LoVette, a doctoral student in behavioral and social health sciences at the Brown University School of Public Health, studies resilience in young people living in the context of HIV risk.
How did you first become interested in health?
My interest in health actually began after my very first visit to South Africa, when I was an undergrad studying communications at Michigan State University. As part of the program, I completed an internship at a public relations firm in Cape Town. It was a great experience, but I realized public relations was not a career I could see myself in for the rest of my life. I didn’t want to start over with a completely new major, because I knew that the skills I had developed were valuable. So, I thought, what area can I shift to that builds on the skills I already have? That’s when I learned about health communication.
In the School of Public Health, you have room and a little bit of independence that’s needed to help you grow as a scholar, but you also have the support to help you move through those processes.
And you went on to complete a Master’s degree at Michigan State.
Yes. My master’s degree in health and risk communication built on those communication skills but in an area that I was passionate about and thought I could make a difference in. That’s how it all came together. Once I shifted to health communication coursework, I knew that public health was the right career path for me. After graduating, I completed a health communication fellowship at the National Cancer Institute.
What was your experience working at the National Institutes of Health like?
It was an amazing learning experience. My fellowship was based in the National Cancer Institute, which is the oldest and largest of all the centers and institutes at the NIH. I was placed in the overarching communications office for the entire Institute. I had to learn a little bit about all of the different centers and offices.
That experience probably informs your current work, writing grants, seeking funding?
Definitely. I had previous experience with grants administration and cross-disciplinary collaborations from when I worked in the Office for Research during my master’s degree. I got to see the finer details of the pre- and post-grant process at a university and I worked with administrators, and with faculty members to find different grant funding mechanisms. When I went to NIH, I learned about health research and grants from the government perspective, both internally and externally. That experience also confirmed how important it is to share the results and implications of your research with the public.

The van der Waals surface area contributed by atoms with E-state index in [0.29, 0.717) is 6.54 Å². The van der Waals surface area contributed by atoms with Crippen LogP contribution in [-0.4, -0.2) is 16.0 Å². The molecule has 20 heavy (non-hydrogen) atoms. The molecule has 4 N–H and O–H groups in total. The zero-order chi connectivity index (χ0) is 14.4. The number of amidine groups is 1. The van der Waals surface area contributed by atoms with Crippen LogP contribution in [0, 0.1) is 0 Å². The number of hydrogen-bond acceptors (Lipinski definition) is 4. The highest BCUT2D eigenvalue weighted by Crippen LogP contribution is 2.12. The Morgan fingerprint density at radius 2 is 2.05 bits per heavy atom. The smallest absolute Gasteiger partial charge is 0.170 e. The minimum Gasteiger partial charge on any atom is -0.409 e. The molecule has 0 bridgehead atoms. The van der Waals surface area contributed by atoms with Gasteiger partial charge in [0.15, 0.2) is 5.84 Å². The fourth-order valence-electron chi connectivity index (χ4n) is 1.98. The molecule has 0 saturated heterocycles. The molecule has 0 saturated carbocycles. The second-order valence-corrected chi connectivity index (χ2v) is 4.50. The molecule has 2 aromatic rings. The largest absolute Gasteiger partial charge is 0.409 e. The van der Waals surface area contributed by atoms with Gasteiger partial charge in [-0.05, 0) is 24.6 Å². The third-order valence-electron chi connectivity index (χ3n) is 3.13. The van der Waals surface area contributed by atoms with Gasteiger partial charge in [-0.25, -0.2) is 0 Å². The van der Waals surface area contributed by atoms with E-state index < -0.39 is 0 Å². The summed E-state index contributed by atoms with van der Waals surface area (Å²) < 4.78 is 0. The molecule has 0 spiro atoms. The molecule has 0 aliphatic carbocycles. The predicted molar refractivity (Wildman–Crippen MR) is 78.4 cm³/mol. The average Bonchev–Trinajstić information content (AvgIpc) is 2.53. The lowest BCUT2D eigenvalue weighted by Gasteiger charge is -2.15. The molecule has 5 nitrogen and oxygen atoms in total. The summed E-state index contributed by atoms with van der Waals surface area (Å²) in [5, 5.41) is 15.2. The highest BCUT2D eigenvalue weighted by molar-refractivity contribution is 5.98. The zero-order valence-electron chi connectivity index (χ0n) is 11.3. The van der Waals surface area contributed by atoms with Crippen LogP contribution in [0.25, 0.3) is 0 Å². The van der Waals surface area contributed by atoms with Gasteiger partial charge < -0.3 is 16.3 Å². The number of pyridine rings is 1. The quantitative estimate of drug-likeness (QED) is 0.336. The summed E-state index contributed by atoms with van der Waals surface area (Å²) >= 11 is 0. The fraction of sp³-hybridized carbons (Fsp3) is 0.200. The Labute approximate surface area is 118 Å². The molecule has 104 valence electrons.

When you decided to pursue a PhD, why did you choose to come to Brown?
I chose Brown for the people and the environment. I could see myself being able to do the work that I was interested in. In the School of Public Health, you have room and a little bit of independence that’s needed to help you grow as a scholar, but you also have the support to help you move through those processes. The research and funding opportunities offered by Brown also played a role in my decision, and I think it’s these opportunities, particularly when it comes to funding, that are critical for making graduate studies more inclusive and accessible for all students. Being at a place like Brown, doors have opened that I didn’t even know existed.
You study resilience. Tell us what you mean by that and how you first conceptualized studying this topic.
Growing up, I faced significant adversity, and that made life more difficult to navigate. But I also had support from family members; I had a nurturing environment in school. When I read or heard things related to risk or adversity, it was almost always framed in the negative. All these things were trauma or risk factors. I didn’t hear about the family member that was supportive or about the resources and support that help young people navigate the world. And, at the time, I didn’t have a word that captured the experience of overcoming adversity, but I knew it existed, because I had experienced it.
As I moved through the world and through my education, I began to have little moments, or little nudges that this was worth looking at more closely, even though I didn’t have a name for it. When I was first in South Africa, I got another nudge. I had finished up my PR internship and was volunteering at a school. It was great, the kids would come up and talk to me. One afternoon, one of the students came up to me, said, “Miss, Miss,” and gestured for me to lean down so they could whisper something into my ear. I expected it to be classroom gossip, but they whispered something private about their home life, and instantly, it just took me back to when I was that age.